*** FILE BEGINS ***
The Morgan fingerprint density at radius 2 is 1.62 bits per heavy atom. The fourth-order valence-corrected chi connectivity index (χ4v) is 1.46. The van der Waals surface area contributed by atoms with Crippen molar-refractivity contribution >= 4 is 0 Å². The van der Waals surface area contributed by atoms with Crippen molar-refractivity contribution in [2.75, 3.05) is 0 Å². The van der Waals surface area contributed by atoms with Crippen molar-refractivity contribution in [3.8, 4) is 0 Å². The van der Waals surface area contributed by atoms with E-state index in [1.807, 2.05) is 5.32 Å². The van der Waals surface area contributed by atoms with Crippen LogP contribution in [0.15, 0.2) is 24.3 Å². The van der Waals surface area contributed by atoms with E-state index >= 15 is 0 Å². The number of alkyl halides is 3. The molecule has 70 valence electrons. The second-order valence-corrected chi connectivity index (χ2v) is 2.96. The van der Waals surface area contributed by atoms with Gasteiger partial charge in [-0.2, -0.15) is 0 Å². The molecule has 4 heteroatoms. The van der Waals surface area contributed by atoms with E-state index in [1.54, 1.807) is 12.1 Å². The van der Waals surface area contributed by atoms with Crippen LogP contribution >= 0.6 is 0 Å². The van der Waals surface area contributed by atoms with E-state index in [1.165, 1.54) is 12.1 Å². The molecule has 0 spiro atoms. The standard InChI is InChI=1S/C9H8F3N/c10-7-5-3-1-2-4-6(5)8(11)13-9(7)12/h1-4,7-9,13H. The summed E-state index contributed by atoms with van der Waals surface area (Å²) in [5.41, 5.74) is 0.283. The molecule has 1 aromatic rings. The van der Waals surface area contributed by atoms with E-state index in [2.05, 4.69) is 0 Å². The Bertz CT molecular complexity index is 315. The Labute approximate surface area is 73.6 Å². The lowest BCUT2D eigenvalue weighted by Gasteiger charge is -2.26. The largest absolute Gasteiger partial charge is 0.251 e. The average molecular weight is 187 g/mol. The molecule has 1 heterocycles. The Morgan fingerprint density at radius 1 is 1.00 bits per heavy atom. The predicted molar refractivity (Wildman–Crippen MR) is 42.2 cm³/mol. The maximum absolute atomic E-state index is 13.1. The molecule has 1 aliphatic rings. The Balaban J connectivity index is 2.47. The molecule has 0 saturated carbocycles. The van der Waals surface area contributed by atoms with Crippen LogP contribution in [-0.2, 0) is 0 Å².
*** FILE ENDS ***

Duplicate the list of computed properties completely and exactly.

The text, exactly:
The Morgan fingerprint density at radius 2 is 1.62 bits per heavy atom. The fourth-order valence-corrected chi connectivity index (χ4v) is 1.46. The van der Waals surface area contributed by atoms with Crippen molar-refractivity contribution >= 4 is 0 Å². The van der Waals surface area contributed by atoms with Crippen molar-refractivity contribution in [2.75, 3.05) is 0 Å². The van der Waals surface area contributed by atoms with Crippen molar-refractivity contribution in [3.8, 4) is 0 Å². The van der Waals surface area contributed by atoms with E-state index in [1.807, 2.05) is 5.32 Å². The van der Waals surface area contributed by atoms with Crippen LogP contribution in [0.15, 0.2) is 24.3 Å². The van der Waals surface area contributed by atoms with E-state index >= 15 is 0 Å². The number of alkyl halides is 3. The molecule has 70 valence electrons. The second-order valence-corrected chi connectivity index (χ2v) is 2.96. The van der Waals surface area contributed by atoms with Gasteiger partial charge in [-0.2, -0.15) is 0 Å². The molecule has 4 heteroatoms. The van der Waals surface area contributed by atoms with E-state index in [1.54, 1.807) is 12.1 Å². The van der Waals surface area contributed by atoms with Crippen LogP contribution >= 0.6 is 0 Å². The van der Waals surface area contributed by atoms with E-state index in [1.165, 1.54) is 12.1 Å². The molecule has 0 spiro atoms. The standard InChI is InChI=1S/C9H8F3N/c10-7-5-3-1-2-4-6(5)8(11)13-9(7)12/h1-4,7-9,13H. The summed E-state index contributed by atoms with van der Waals surface area (Å²) in [5.41, 5.74) is 0.283. The molecule has 1 aromatic rings. The van der Waals surface area contributed by atoms with E-state index in [2.05, 4.69) is 0 Å². The Bertz CT molecular complexity index is 315. The Labute approximate surface area is 73.6 Å². The lowest BCUT2D eigenvalue weighted by Gasteiger charge is -2.26. The largest absolute Gasteiger partial charge is 0.251 e. The average molecular weight is 187 g/mol. The molecule has 1 heterocycles. The Morgan fingerprint density at radius 1 is 1.00 bits per heavy atom. The predicted molar refractivity (Wildman–Crippen MR) is 42.2 cm³/mol. The maximum absolute atomic E-state index is 13.1. The molecule has 1 aliphatic rings. The Balaban J connectivity index is 2.47. The molecule has 0 saturated carbocycles. The van der Waals surface area contributed by atoms with Crippen LogP contribution in [-0.2, 0) is 0 Å².